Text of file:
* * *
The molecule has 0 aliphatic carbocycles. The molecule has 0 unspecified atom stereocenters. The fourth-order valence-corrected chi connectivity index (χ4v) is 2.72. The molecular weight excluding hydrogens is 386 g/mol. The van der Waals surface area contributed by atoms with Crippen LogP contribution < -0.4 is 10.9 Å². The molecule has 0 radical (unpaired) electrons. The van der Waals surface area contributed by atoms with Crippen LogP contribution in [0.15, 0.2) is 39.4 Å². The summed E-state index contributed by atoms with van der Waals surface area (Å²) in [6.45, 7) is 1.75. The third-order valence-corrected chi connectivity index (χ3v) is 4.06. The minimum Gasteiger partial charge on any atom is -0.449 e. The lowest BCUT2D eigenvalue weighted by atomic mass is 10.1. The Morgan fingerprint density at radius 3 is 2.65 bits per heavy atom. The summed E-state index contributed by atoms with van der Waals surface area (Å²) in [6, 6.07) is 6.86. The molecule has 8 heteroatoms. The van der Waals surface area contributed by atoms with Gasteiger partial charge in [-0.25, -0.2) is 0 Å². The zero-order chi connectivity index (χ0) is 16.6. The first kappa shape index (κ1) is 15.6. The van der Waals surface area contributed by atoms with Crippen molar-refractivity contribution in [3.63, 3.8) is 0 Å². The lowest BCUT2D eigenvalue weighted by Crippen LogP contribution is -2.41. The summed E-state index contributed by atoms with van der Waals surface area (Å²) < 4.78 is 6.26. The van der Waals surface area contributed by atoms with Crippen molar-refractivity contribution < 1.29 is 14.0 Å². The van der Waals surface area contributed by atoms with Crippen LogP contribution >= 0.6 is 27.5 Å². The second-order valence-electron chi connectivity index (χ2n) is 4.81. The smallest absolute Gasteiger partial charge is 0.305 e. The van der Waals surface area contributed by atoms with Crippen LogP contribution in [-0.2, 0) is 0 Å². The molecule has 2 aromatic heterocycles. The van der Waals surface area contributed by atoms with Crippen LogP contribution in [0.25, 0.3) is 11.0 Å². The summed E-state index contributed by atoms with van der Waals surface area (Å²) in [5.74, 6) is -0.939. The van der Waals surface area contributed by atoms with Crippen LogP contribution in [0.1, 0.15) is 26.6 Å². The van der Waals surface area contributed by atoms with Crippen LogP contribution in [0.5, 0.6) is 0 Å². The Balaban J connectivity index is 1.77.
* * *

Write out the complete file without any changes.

The molecule has 0 aliphatic carbocycles. The molecule has 0 unspecified atom stereocenters. The fourth-order valence-corrected chi connectivity index (χ4v) is 2.72. The molecular weight excluding hydrogens is 386 g/mol. The van der Waals surface area contributed by atoms with Crippen LogP contribution < -0.4 is 10.9 Å². The molecule has 0 radical (unpaired) electrons. The van der Waals surface area contributed by atoms with Crippen LogP contribution in [0.15, 0.2) is 39.4 Å². The summed E-state index contributed by atoms with van der Waals surface area (Å²) in [6.45, 7) is 1.75. The third-order valence-corrected chi connectivity index (χ3v) is 4.06. The minimum Gasteiger partial charge on any atom is -0.449 e. The lowest BCUT2D eigenvalue weighted by atomic mass is 10.1. The Morgan fingerprint density at radius 3 is 2.65 bits per heavy atom. The summed E-state index contributed by atoms with van der Waals surface area (Å²) in [6, 6.07) is 6.86. The molecule has 8 heteroatoms. The van der Waals surface area contributed by atoms with Gasteiger partial charge in [-0.25, -0.2) is 0 Å². The zero-order chi connectivity index (χ0) is 16.6. The first kappa shape index (κ1) is 15.6. The van der Waals surface area contributed by atoms with Crippen molar-refractivity contribution in [3.63, 3.8) is 0 Å². The lowest BCUT2D eigenvalue weighted by Crippen LogP contribution is -2.41. The summed E-state index contributed by atoms with van der Waals surface area (Å²) < 4.78 is 6.26. The van der Waals surface area contributed by atoms with Crippen molar-refractivity contribution < 1.29 is 14.0 Å². The van der Waals surface area contributed by atoms with Crippen LogP contribution >= 0.6 is 27.5 Å². The second-order valence-electron chi connectivity index (χ2n) is 4.81. The smallest absolute Gasteiger partial charge is 0.305 e. The van der Waals surface area contributed by atoms with Crippen LogP contribution in [-0.2, 0) is 0 Å². The molecule has 2 aromatic heterocycles. The van der Waals surface area contributed by atoms with Crippen LogP contribution in [0.25, 0.3) is 11.0 Å². The summed E-state index contributed by atoms with van der Waals surface area (Å²) in [5.74, 6) is -0.939. The van der Waals surface area contributed by atoms with Crippen LogP contribution in [0.1, 0.15) is 26.6 Å². The van der Waals surface area contributed by atoms with Crippen LogP contribution in [0.5, 0.6) is 0 Å². The Balaban J connectivity index is 1.77.